Synopses & Reviews
A one-man think tank, Paul Goodman wrote more than 30 books, most of them before his decade of fame as a social critic in the 1960s. Goodman in those earlier days thought of himself mostly as an old-fashioned man of letters, and to do justice to his wide-ranging interests and growing activism, this compendium provides excerpts that span his entire career, from the bestselling Growing Up Absurd to landmark books on anarchism, community planning, education, poetics, and psychotherapy. Goodman's fiction and poetry are represented by The Empire City, a comic novel; prize-winning short stories; and poems that once led America's most respected poetry reviewer, Hayden Carruth, to exclaim, "Not one dull page. Its almost unbelievable."
"'Compiled for those not yet born' when editor and friend Taylor Stoehr met the astonishingly prolific social critic Paul Goodman in 1950, this selection of essays, excerpts, short fiction, and poetry presents the work of the self-confessed 'Man of Letters' to a new generation. Seldom afraid to plead ignorant on specialist topics, Goodman instead applies his own forte-human beings-to wholly illuminating social critiques incorporating philosophy, theology, psychoanalysis (he co-founded Gestalt Therapy), and American popular culture. At the core of many a discourse is speech and language. With terrifyingly accurate sketches of 'Orwellian' politics and Goffman-esque analyses of media-influenced human communication, Goodman sweeps through notions of apathy, alienation, and power while exuding his own sense of enterprise and belief in infamous zeitgeist pieces. A renaissance thinker rather than an active proponent for social change, his prophetic writing garnered attention, especially Growing Up Absurd (1960) which hugely, if unintentionally, inspired the youth movements of the following decade. This celebratory compendium is as pertinent today as when Goodman first furiously put pen to paper, and while there may be few concrete answers, Goodman's way of seeing is riveting and decidedly infectious.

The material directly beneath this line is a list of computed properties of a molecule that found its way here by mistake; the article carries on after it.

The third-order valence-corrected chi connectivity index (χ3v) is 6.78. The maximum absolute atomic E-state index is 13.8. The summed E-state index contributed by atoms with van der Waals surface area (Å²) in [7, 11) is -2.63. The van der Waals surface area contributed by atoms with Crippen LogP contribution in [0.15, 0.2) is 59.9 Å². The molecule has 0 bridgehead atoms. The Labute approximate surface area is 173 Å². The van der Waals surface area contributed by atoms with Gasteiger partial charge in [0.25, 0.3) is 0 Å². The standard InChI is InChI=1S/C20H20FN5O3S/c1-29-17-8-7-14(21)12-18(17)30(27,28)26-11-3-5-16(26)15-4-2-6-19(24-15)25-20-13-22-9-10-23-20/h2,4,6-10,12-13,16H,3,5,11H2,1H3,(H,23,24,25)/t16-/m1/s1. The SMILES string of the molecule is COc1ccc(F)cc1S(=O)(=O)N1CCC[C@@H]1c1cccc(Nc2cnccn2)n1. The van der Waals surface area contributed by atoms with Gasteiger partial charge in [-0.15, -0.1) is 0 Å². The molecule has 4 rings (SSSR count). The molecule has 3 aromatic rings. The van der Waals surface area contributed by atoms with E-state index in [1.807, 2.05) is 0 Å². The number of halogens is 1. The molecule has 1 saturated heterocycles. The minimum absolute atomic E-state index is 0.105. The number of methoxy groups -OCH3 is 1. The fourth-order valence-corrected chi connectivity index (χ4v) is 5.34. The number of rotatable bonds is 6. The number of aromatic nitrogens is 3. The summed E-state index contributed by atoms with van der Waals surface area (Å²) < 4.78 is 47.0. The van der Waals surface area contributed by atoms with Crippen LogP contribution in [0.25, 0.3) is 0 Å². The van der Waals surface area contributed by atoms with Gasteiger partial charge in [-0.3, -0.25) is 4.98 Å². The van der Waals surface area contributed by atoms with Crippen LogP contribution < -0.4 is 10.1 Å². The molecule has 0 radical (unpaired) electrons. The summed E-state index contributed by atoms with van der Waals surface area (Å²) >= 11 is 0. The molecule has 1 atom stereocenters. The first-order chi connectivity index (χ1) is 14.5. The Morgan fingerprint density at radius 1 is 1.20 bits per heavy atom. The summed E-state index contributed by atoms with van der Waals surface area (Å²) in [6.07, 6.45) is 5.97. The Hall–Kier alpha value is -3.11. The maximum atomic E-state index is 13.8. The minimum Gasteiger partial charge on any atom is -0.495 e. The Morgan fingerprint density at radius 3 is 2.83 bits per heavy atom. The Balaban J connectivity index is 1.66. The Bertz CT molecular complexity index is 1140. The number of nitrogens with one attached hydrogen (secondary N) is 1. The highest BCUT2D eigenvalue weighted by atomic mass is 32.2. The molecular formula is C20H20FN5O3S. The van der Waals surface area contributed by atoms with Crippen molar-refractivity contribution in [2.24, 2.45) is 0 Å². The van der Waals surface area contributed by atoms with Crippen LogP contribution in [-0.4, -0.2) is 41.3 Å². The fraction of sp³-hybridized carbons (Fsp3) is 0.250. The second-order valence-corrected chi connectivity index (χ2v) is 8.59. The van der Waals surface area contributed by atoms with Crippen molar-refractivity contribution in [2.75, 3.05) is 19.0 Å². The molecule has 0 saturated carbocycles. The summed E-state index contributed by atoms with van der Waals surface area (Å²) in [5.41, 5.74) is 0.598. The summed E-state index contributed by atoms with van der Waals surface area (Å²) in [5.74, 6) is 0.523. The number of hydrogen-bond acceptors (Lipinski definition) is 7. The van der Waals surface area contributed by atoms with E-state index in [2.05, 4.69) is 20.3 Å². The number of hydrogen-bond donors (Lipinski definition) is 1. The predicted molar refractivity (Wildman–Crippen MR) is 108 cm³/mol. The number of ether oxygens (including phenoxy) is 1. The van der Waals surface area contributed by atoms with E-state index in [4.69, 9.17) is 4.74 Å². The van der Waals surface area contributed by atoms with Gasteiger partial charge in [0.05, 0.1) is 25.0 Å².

Publishers Weekly (Starred Review) Copyright PWxyz, LLC. All rights reserved.
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"Goodman, like all real novelists, is, at bottom, a moralist. What really interests him are the various ways in which human beings living in a modern metropolis gain, keep, or lose their integrity and sense of selfhood." W. H. Auden, poet"As this decade in America careens, recoils, and shrieks along, Paul Goodman appears increasingly as our most exemplary intellectual, that is, the most deeply representative and the most worthy one." Washington Post"Any page by Paul Goodman will give you not only originality and brilliance but wisdom, that is, something to think about. He is our peculiar, urban, twentieth-century Thoreau, the quintessential American mind of our time." Hayden Carruth, poet and essayist"It was that voice of his that seduced methat direct, cranky, egotistical, generous American voice." Susan Sontag, novelist and public intellectual"No one writing now in America makes better sense of literary subjects." The Nation